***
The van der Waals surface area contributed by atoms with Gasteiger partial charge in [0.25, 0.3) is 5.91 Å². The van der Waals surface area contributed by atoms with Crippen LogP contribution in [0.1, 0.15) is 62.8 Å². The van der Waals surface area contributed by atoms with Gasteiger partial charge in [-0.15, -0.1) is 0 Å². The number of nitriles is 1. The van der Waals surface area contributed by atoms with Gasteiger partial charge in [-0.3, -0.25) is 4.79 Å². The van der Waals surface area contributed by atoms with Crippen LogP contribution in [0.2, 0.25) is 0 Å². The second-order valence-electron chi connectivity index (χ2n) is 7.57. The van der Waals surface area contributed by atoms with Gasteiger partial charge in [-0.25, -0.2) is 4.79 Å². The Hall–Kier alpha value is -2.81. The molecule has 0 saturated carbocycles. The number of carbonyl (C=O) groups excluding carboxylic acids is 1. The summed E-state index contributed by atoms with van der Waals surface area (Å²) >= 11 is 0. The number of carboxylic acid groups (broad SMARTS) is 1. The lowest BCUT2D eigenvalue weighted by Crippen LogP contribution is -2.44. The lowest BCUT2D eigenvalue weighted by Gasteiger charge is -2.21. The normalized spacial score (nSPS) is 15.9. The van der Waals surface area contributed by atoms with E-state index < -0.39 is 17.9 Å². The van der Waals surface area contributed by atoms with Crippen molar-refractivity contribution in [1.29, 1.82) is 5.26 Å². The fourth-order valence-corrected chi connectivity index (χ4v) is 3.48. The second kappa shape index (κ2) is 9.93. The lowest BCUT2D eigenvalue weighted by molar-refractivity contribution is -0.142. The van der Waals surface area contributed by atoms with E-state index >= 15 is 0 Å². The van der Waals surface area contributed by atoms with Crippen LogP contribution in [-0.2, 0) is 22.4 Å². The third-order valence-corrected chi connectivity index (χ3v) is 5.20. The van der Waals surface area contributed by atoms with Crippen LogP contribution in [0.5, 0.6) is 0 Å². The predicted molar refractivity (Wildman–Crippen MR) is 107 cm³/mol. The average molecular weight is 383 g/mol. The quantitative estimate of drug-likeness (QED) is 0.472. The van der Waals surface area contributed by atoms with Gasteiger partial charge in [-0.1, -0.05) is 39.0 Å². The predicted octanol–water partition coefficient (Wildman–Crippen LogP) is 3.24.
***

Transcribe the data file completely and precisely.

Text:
The van der Waals surface area contributed by atoms with Gasteiger partial charge in [0.25, 0.3) is 5.91 Å². The van der Waals surface area contributed by atoms with Crippen LogP contribution in [0.1, 0.15) is 62.8 Å². The van der Waals surface area contributed by atoms with Gasteiger partial charge in [-0.15, -0.1) is 0 Å². The number of nitriles is 1. The van der Waals surface area contributed by atoms with Gasteiger partial charge in [-0.3, -0.25) is 4.79 Å². The van der Waals surface area contributed by atoms with Crippen LogP contribution in [0.2, 0.25) is 0 Å². The second-order valence-electron chi connectivity index (χ2n) is 7.57. The van der Waals surface area contributed by atoms with Gasteiger partial charge in [-0.25, -0.2) is 4.79 Å². The Hall–Kier alpha value is -2.81. The molecule has 0 saturated carbocycles. The number of carbonyl (C=O) groups excluding carboxylic acids is 1. The summed E-state index contributed by atoms with van der Waals surface area (Å²) >= 11 is 0. The number of carboxylic acid groups (broad SMARTS) is 1. The lowest BCUT2D eigenvalue weighted by Crippen LogP contribution is -2.44. The lowest BCUT2D eigenvalue weighted by Gasteiger charge is -2.21. The normalized spacial score (nSPS) is 15.9. The van der Waals surface area contributed by atoms with E-state index < -0.39 is 17.9 Å². The van der Waals surface area contributed by atoms with Crippen molar-refractivity contribution in [1.29, 1.82) is 5.26 Å². The fourth-order valence-corrected chi connectivity index (χ4v) is 3.48. The second kappa shape index (κ2) is 9.93. The lowest BCUT2D eigenvalue weighted by molar-refractivity contribution is -0.142. The van der Waals surface area contributed by atoms with E-state index >= 15 is 0 Å². The van der Waals surface area contributed by atoms with Crippen LogP contribution in [-0.2, 0) is 22.4 Å². The third-order valence-corrected chi connectivity index (χ3v) is 5.20. The van der Waals surface area contributed by atoms with Crippen LogP contribution in [0.5, 0.6) is 0 Å². The predicted molar refractivity (Wildman–Crippen MR) is 107 cm³/mol. The average molecular weight is 383 g/mol. The quantitative estimate of drug-likeness (QED) is 0.472. The van der Waals surface area contributed by atoms with Gasteiger partial charge in [-0.1, -0.05) is 39.0 Å². The predicted octanol–water partition coefficient (Wildman–Crippen LogP) is 3.24.